The Federal Board of Revenue (FBR) has violated a decision of the Economic Coordination Committee (ECC) of the Cabinet by delaying the processing of the cases of exporters for availing concessionary tariff regime.
Federal Tax Ombudsman issued an order on Friday against the FBR.
The FTO order revealed that the ECC had directed the FBR, Ministry of Commerce, and other stakeholders to devise a standard operating procedure (SOP) for enrolment of registered persons under the export-oriented sectors (erstwhile zero-rated sectors) to qualify concessionary regime of electricity, regasified liquefied natural gas (RLNG) and gas tariff.
Under the scheme, the Export-Oriented Sectors Registration Cell (ESRC) was established and mandated to examine the particulars and recommendations of the respective Associations and counter-verify particulars of the taxpayers, including declarations in the registration profile.
The said circular 4 of 2020 though provides that discrepancies spotted by ESRC during scrutiny/verification of data forwarded by concerned trade associations with the registration profile maintained by FBR, will be referred to field formation for a ground check, report, and recommendation, yet the complainant alleges that instead of expeditious processing of the claims of export concerns ESRC has indulged into an unauthorized exercise which tantamount to audit, FTO said.
It has been observed that in several cases, after the removal of objections raised by ESRC, the cases were recommended for concessionary tariff, but the delay caused in such cases took a heavy toll on exporters as they had to suffer the burden of standard tariff during the period of pendency of case at ESRC.
Understandably this regime is exposed to the threats of misstatements, misdeclarations, and even tax fraud, but such risks must not overshadow the underlying priority of ECC. Cases suffering from some procedural lapses and other discrepancies in return profile need to be shared with concerned field formations having legal jurisdiction & powers to address the said hazards through legal ways & means, the FTO order said.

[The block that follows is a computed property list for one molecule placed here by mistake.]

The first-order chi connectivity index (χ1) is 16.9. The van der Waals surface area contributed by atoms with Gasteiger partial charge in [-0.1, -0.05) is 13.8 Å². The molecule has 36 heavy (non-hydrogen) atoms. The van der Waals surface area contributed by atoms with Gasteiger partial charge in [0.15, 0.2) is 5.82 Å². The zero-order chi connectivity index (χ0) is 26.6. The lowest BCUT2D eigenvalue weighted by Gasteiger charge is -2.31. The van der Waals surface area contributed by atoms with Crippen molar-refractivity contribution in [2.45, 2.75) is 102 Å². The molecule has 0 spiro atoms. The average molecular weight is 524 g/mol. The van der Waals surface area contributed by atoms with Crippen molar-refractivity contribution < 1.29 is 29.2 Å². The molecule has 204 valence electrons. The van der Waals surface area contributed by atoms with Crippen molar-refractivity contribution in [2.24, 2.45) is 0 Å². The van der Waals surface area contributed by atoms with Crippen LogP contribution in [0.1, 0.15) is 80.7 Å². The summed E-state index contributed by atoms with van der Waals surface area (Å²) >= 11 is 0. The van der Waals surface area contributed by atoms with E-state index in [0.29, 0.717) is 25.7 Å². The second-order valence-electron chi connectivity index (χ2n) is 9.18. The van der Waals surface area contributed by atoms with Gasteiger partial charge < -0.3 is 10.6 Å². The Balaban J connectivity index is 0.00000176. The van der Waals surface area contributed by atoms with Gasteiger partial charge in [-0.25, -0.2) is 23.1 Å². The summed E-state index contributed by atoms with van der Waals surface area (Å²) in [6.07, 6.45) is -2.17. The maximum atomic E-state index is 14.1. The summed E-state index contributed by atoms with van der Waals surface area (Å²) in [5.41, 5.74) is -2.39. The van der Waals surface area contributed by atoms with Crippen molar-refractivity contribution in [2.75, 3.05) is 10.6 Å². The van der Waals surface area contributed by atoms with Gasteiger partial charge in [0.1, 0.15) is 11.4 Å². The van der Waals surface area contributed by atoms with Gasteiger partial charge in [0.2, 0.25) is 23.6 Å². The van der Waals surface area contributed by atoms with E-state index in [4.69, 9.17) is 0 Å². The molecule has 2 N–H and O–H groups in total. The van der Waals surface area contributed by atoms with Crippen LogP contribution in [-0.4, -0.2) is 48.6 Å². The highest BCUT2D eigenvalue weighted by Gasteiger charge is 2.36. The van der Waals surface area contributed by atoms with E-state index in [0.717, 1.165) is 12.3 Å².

The export sector, being the lifeline for Pakistan’s economy, merits the highest attention, compassion, and care. By no means should it be hostage to any delay due to routine official rigmarole, it said.
During hearings, the complainants vehemently reiterated their allegations and shared details of delay caused by ESRC in forwarding their cases to the Ministry of Commerce. They also agitated that during the time taken by ESRC, they had to pay standard tariffs, which not only put an extra burden on exporters, but it reduced their competitiveness in the market as well.
FTO ruled that the ECC is the highest governmental forum on economic issues. It is constituted in terms of rule 17(2) of the Rules of Business, 1973, and normally, it is headed by Minister for Finance and Revenue, with Ministers for Commerce, Industries & Production, National Food Security and Research, and Minister for Planning, Development and Special Initiatives as members. This committee, after an exhaustive meeting in 2020, had decided to evolve & enforce the Concessionary Tariffs regime for major export sectors to ensure their competitiveness in the international market. Resultantly for expeditious processing of the cases of qualifying units, a special cell (ESRC) was formed at FBR. While doing it FBR’s field formations, holding jurisdiction over cases of export units, qualifying under this regime, were intentionally kept outside the recommendatory process. Instead, concerned trade associations were engaged for the initial identification of qualifying cases, and then at FBR headquarters, an exclusive & designated cell was created for expeditious processing. This intent of the premier policy-making committee needs to be translated into a workable model shedding all inertia and bureaucratic formalism. ESRC is bound to strictly follow ECC’s decision both in letter and spirit. Delay in processing on any pretext or excuse would defeat the national policy on exports.
The findings of the FTO revealed that the instant case facts indicate that while processing the case of complainants, ESRC has failed to conduct the proceedings in the spirit envisaged by ECC.
The ESRC, instead of forwarding the case to the Ministry of Commerce, referred the case of the complainant to the Large Taxpayers’ Office (LTO) Karachi on 19 April 2022 and till 8 June 2022, there was unabated delay. Ultimately this case was forwarded onwards on 22 June 2022 only after the intervention of FTO. Such a delay, inattention, and ineptitude are tantamount to maladministration in terms of section 2(3)(ii) of FTO Ordinance, 2000.
FTO has directed the FBR to ensure that cases, received by ESRC from trade associations are processed on a fast track, conducting proceedings on a day-to-day basis. The ESRC strictly confines itself to the dictates of Circular No. 4 of 2020 and processes the cases without any delay, forestalling any irretrievable loss to the exporters. Discrepancies, if any observed by ESRC during the processing, may be shared with the concerned field formations without delaying the process.
Cases of glaring Tax fraud may be shared with the concerned Trade bodies, Inland Revenue (IR) field formations transparently and fairly, and FTO directed by FBR. Instead of indulging in time-consuming correspondence, ESRC must hold frequent consultative sessions and meetings with concerned Trade associations for expeditious processing; and report compliance on monthly basis, the FTO order added.